Common Crypto Scams: Rug Pulls and Fake Apps

Rug Pulls and Fake Apps

Scams and confidence tricks, they’re not new thing and, irrespective of what the media suggest, they are certainly not just a problem for crypto. In fact they have been around for thousands of years in many different forms. It’s just that crypto (and social media) has given scammers a new way to part unsuspecting marks from their hard earned money on a global scale.

In Part 1 of this Numio scam advisory post we take a look at some of the more technical scams in crypto – rug pulls and hacks.

The Rug pull

Rug pulls are a relatively new type of scam that relies on a traders Fear of Missing Out, or FOMO. Rug pulls generally target people who are a bit more crypto savvy as the trading involved does require some degree of technical expertise.

How does it Work?

A scammer creates a new token. It’s usually based on something that grabs the attention of the crypto moon crowd, maybe a food based or dog based token, or whatever the latest meme coin is.

They build a website, they post in /r/cryptomoonshots and other social media channels, promising huge returns. They build hype. Then they list the token on a Decentralised Exchange (DEX) like Uniswap or Pancake Swap.

All that hype and the ETH/BNB starts to flow in. The token price rises and the liquidity the scammer had in their scam token is now all in ETH/BNB, and that is when they strike. They withdraw all their new ETH/BNB out leaving their victims with vast amounts of a valueless token that they cannot sell.

How to protect yourself?

There is an old saying in crypto, ‘Do Your Own Research’ (DYOR) and that is exactly what you should do. Make sure you have thoroughly researched any project you invest in, don’t get greedy, and only invest what you can afford to lose. YO

Fake Wallets and Apps

Scammers and hackers build fake apps to steal your money.

How does it work?

Scammers will build a fake version of a wallet or app and seed it around the internet on forums, torrents, apk download sites, via direct message, or even by gaining access to the project server.

Once downloaded any data you input into the app will go directly to the scammer, including those precious private keys.

How to protect yourself

If downloading a mobile app it is always advised to download directly from the projects official Google Play Store or App Store. Both Google and iOS review the app code and ensure that all uploads are signed using the project’s signing key. If it’s an open source app then it is worth checking apps like F-Droid instead of Google Play.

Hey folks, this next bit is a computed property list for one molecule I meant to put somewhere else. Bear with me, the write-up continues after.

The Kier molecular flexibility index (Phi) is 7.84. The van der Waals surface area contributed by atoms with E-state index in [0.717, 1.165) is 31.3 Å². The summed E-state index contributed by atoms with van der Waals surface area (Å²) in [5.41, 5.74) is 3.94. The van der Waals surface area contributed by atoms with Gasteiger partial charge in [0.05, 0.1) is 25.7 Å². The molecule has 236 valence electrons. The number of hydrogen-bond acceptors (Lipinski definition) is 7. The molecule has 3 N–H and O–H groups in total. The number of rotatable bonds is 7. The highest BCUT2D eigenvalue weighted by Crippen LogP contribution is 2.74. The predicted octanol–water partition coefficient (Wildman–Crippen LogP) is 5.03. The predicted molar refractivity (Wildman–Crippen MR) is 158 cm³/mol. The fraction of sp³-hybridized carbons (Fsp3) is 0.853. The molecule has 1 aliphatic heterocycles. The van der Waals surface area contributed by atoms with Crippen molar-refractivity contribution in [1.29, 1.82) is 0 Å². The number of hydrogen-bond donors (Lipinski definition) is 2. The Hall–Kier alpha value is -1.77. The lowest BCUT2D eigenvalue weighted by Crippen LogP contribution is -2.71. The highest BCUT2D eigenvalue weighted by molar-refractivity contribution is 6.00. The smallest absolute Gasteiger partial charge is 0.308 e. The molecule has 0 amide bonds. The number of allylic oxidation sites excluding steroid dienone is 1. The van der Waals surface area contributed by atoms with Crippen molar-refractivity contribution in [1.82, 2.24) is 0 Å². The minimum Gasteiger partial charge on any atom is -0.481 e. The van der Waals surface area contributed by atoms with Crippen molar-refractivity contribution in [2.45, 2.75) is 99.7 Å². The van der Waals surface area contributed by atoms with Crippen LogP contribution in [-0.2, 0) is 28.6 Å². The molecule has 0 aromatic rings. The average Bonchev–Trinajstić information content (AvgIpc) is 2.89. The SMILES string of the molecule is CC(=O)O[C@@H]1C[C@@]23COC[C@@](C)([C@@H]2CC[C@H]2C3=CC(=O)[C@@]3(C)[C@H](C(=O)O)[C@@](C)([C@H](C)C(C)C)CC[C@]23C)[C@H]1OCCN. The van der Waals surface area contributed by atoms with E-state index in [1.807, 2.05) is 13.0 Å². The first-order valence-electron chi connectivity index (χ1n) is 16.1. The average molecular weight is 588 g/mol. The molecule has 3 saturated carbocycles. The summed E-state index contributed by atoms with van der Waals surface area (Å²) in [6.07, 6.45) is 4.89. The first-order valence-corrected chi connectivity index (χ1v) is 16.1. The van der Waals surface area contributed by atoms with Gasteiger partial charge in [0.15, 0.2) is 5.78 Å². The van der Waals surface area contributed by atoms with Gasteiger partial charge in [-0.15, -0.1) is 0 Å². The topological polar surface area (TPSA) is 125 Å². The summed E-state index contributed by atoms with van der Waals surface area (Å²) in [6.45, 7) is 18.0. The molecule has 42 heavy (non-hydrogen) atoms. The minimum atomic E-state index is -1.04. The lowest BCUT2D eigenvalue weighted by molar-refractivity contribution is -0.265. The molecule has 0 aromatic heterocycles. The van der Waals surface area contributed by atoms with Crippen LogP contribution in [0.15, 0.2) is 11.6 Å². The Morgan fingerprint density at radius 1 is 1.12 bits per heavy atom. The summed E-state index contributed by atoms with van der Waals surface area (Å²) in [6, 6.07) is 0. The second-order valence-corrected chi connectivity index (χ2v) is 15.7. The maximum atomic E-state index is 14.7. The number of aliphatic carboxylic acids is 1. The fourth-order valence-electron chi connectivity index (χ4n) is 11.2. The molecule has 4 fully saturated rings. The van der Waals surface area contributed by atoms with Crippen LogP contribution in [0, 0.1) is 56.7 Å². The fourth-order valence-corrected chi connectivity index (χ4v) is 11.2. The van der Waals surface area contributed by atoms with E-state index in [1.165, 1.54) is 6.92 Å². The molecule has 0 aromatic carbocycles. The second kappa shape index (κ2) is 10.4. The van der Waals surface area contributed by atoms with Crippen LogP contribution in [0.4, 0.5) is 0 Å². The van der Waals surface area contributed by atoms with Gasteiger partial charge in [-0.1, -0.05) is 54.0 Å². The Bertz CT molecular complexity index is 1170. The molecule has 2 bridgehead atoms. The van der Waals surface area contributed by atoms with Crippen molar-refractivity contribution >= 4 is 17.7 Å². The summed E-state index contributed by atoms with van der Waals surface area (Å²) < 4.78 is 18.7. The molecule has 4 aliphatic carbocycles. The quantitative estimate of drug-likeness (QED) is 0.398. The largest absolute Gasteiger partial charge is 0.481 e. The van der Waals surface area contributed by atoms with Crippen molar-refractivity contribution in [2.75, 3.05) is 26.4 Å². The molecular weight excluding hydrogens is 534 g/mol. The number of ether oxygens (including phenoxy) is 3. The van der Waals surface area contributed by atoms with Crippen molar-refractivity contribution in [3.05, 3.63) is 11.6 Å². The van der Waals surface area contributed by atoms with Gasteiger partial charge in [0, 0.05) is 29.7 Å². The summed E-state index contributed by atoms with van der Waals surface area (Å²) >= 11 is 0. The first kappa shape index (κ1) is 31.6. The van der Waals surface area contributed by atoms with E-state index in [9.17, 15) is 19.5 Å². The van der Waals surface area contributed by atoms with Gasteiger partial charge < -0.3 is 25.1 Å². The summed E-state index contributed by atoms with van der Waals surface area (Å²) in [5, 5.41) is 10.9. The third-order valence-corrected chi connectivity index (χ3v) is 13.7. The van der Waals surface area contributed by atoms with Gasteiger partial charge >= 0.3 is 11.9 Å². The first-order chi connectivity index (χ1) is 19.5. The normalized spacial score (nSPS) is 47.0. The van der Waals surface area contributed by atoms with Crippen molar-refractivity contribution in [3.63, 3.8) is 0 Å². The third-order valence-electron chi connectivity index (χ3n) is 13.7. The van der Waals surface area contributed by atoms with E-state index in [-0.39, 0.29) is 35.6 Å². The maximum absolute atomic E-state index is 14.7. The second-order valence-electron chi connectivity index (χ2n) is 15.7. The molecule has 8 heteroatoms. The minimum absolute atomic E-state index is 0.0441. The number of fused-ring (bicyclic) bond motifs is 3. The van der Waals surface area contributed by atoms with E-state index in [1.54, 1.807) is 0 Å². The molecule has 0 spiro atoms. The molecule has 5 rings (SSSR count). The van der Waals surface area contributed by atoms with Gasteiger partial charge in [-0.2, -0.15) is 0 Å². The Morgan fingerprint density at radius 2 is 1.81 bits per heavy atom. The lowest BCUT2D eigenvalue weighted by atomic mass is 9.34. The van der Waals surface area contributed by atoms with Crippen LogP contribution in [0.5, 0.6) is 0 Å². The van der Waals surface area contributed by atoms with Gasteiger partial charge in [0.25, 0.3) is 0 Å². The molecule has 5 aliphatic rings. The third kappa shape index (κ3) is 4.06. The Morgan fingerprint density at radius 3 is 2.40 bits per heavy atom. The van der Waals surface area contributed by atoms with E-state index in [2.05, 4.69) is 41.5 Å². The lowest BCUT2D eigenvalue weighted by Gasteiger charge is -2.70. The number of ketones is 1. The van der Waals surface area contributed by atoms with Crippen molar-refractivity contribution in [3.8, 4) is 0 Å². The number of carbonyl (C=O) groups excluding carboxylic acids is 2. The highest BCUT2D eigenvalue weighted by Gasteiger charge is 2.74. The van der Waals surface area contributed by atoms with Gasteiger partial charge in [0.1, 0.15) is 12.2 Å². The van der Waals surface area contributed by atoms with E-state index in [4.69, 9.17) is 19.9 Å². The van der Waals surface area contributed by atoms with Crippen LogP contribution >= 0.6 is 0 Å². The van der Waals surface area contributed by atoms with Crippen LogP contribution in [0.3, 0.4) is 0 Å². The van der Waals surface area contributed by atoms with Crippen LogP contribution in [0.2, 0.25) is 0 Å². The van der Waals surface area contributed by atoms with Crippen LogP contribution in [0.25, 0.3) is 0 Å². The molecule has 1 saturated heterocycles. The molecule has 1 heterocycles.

If the mobile app or desktop wallet is a direct download from the project, then always ensure that you download from a reputable source, preferably the project’s own website. When downloading directly, projects may provide a download signature for you to verify the hash of the download, thus ensuring that the downloaded file is legitimate.

An example of this is the Ledger Live software:

The top tip though is to never download apps or wallets that are posted in forums or on messaging services such as Telegram.

Fake Websites

Much like fake banking websites, there are numerous fake websites that appear to be popular web wallets, such as myetherwallet or Decentralised Exchanges (DEXs) like Uniswap. They are however built for one purpose. To steal your money.

How does it Work?

A scammer will create an exact clone of a web service and give it a very similar domain name before adding links to forums, messaging services and even getting ranked on Google itself.

Once an unsuspecting person enters their details on the site (e.g. private key, seed words) it’s game over – the scammer has access to your wallet and all the crypto in it.

How to protect yourself?

Always make sure that you carefully check the link is correct, that the website is using https and has the padlock symbol at the top. Be extremely wary of links that are found on forums, messaging services, social media, or sent via email and direct message.

If you are unsure you can hover over the link to see where it is actually taking you. If you are still unsure then find a link to the relevant service via the project’s own website, social media channels, or services such as Numio, Coingecko or CoinMarketCap.

Next Week

In Part 2 of this series we will look at confidence tricks and social engineering scams.

Stay safe out there…

Photo by Franck on Unsplash

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